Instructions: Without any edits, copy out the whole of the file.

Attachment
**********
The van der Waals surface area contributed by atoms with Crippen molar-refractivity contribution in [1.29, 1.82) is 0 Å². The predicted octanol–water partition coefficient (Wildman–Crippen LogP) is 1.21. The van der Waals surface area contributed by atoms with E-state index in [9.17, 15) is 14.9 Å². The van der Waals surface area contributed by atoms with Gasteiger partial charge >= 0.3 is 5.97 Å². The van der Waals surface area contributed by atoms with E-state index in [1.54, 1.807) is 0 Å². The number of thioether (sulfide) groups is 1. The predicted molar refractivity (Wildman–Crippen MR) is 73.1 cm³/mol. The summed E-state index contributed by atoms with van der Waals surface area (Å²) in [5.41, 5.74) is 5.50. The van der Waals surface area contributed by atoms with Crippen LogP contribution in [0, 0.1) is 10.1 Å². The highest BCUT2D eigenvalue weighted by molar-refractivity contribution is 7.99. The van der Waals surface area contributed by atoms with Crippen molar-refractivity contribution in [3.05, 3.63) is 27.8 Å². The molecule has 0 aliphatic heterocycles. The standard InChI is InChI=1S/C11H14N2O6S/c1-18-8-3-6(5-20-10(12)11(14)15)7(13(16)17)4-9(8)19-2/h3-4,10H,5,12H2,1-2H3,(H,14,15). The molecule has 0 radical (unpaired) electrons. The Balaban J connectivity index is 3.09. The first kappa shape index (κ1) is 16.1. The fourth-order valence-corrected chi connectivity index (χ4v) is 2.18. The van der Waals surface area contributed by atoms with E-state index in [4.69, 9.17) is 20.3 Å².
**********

The van der Waals surface area contributed by atoms with Crippen molar-refractivity contribution in [1.29, 1.82) is 0 Å². The predicted octanol–water partition coefficient (Wildman–Crippen LogP) is 1.21. The van der Waals surface area contributed by atoms with E-state index in [9.17, 15) is 14.9 Å². The van der Waals surface area contributed by atoms with Gasteiger partial charge >= 0.3 is 5.97 Å². The van der Waals surface area contributed by atoms with E-state index in [1.54, 1.807) is 0 Å². The number of thioether (sulfide) groups is 1. The predicted molar refractivity (Wildman–Crippen MR) is 73.1 cm³/mol. The summed E-state index contributed by atoms with van der Waals surface area (Å²) in [5.41, 5.74) is 5.50. The van der Waals surface area contributed by atoms with Crippen LogP contribution in [0, 0.1) is 10.1 Å². The highest BCUT2D eigenvalue weighted by molar-refractivity contribution is 7.99. The van der Waals surface area contributed by atoms with Crippen molar-refractivity contribution in [3.05, 3.63) is 27.8 Å². The molecule has 0 aliphatic heterocycles. The standard InChI is InChI=1S/C11H14N2O6S/c1-18-8-3-6(5-20-10(12)11(14)15)7(13(16)17)4-9(8)19-2/h3-4,10H,5,12H2,1-2H3,(H,14,15). The molecule has 0 radical (unpaired) electrons. The Balaban J connectivity index is 3.09. The first kappa shape index (κ1) is 16.1. The fourth-order valence-corrected chi connectivity index (χ4v) is 2.18. The van der Waals surface area contributed by atoms with E-state index in [4.69, 9.17) is 20.3 Å².